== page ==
Liar Peg Leg Smith Monument
Borrego Springs, California
Finding an official monument to a liar seems good enough reason to drive across southern California mountains and deserts in blistering summer heat. We're looking for the site that celebrates a Gold Rush era con artist named Thomas Long Smith, AKA "Peg Leg Smith." It's in Borrego Springs, an "almost-became-the-next-Palm Springs" kind of place, a treeless depression sandwiched in the Santa Rosa and Vallecito Mountains east of San Diego.
Peg Leg Smith was a "mountain man, prospector, and spinner of tall tales," who lived from 1801 to 1866. A born Kentuckian who staggered West and never returned, Smith claimed he found pure gold nuggets in the Borrego Springs area. Peg Leg would tell anyone who'd listen about the "fabulous wealth" hidden in the hills. It was hidden because Peg Leg couldn't exactly remember where the mine was...
We drive around a bit, looking for the monument, which is supposed to be east of town. There's a Peg Leg Road, but no obvious interpretation kiosk or visitor's center. No signs at all. Nothing.
It occurs to us that the whole idea of a Liar's Monument could be a chapter out of the Snipe Hunt manual. We drive back towards town, seeking directions, hoping the laughter won't be too cruel. At the little Borrego Springs airport, a nice lady in the office -- who probably can't fib per FA regulations -- turns us in the right direction.
A little ways up Henderson Canyon Road, we see the "monument" -- a large pile of rocks, and further past the desert scrag, a more official looking stone historical marker. A wooden sign in front of the rock pile advises:
"Let those who seek Peg Leg's gold add ten rocks to this pile."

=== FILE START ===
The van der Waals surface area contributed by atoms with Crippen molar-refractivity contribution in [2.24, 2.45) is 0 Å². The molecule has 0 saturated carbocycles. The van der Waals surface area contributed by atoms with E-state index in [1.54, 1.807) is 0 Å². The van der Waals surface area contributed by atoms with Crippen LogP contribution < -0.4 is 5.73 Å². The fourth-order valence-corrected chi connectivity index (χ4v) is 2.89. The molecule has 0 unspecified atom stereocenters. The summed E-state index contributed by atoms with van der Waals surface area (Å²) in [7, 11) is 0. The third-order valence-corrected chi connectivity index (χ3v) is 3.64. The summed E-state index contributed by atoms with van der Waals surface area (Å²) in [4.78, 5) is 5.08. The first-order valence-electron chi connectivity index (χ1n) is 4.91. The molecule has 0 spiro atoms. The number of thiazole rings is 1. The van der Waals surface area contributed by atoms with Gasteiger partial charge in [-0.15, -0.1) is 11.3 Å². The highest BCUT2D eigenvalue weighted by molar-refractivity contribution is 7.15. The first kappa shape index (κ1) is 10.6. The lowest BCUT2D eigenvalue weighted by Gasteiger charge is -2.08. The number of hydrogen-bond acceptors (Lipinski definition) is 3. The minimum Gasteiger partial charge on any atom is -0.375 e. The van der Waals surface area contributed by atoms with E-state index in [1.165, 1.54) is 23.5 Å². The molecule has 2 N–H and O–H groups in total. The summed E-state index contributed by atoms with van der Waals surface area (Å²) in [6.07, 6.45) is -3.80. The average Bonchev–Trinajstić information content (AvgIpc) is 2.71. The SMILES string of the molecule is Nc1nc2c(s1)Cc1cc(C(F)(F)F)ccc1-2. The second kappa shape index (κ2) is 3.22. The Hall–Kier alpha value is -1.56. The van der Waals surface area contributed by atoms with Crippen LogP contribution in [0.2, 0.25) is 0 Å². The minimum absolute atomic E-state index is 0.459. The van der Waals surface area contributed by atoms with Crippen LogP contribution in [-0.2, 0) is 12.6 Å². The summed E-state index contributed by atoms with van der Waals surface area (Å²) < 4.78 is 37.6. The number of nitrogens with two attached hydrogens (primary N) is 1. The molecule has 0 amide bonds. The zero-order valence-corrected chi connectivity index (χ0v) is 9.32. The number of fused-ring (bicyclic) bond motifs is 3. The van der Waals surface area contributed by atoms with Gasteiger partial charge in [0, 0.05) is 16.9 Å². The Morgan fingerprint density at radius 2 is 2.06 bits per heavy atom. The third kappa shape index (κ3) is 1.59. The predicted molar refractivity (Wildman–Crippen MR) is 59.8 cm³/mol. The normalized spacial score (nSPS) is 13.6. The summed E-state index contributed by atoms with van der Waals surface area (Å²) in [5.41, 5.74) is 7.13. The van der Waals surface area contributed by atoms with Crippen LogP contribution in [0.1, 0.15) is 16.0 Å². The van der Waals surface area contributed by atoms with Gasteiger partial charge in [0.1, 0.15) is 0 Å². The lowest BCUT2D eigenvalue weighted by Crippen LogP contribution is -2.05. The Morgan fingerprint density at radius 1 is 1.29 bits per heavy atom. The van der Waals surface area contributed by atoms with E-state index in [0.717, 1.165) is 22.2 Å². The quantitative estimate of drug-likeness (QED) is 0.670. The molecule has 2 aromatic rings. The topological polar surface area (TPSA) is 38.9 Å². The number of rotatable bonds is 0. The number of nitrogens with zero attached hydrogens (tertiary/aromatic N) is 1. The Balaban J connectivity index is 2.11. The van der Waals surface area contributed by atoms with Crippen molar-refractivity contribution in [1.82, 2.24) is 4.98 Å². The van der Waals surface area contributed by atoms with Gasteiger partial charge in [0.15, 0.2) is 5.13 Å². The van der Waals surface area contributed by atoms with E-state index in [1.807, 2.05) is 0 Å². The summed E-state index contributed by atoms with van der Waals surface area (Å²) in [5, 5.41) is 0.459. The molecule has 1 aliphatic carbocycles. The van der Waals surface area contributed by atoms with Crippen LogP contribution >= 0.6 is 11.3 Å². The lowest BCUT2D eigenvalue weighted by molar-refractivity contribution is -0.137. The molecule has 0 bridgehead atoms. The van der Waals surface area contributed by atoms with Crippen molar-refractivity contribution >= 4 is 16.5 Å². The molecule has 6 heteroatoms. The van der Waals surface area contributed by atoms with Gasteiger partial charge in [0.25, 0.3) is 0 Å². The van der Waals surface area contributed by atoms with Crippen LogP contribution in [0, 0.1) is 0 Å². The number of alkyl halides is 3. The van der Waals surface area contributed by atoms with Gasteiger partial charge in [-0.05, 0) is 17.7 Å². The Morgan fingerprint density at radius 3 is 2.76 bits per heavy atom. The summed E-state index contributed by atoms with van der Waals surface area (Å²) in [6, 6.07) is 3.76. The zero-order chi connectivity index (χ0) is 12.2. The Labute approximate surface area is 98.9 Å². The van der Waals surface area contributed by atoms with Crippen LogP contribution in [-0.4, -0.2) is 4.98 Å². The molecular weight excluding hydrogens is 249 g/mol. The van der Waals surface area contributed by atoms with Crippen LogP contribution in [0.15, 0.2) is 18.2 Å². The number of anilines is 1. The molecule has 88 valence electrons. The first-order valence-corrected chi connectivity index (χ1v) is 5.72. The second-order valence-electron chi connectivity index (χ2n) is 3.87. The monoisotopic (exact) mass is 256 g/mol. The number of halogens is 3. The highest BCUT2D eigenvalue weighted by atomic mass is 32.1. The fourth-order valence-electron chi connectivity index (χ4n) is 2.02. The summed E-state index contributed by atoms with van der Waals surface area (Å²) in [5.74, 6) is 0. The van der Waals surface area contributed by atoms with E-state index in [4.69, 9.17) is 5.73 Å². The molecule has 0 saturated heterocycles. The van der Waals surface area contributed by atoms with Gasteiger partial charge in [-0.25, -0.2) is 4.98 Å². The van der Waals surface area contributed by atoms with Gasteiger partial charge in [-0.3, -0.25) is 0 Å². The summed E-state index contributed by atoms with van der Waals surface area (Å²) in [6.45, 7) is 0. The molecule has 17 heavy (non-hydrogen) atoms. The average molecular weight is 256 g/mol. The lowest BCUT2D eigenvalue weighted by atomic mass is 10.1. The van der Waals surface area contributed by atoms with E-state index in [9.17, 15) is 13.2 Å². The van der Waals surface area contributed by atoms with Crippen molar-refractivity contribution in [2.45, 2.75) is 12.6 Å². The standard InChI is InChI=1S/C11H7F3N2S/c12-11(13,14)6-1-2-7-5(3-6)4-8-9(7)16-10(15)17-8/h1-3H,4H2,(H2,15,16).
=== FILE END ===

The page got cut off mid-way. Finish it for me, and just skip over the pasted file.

The temperature is 114 degrees Fahrenheit, but not enough to deter us from throwing the required rocks (which we brought with us from the airport, per the nice lady's advice).
Near the dirt parking area is a bent metal mail box, which contains an assortment of romance paperbacks, a few old magazines, and a visitor registry. Many write "Where's my gold?" or similar sentiments. In one entry, a couple who fell in love at the liar's rock pile returned on their anniversary....
Peg Leg died without ever finding his Lost Mine. If the mine ever existed, it might be only "a few miles" from the monument. We think Peg Leg actually had a wooden leg, in case you wondered -- but it could also be another lie.We'll ask back at the airport....
A local man, Harry Oliver, brought Peg Leg back to life when he formed a Peg Leg Club in 1916. The rock pile was created in the late 1940s by "Desert Steve," who developed an appreciation for the Great Deceiver. An annual Liars Contest is held at the site every April Fool's Day, when contestants spew 5-minute long fabrications that Peg Leg himself would have appreciated.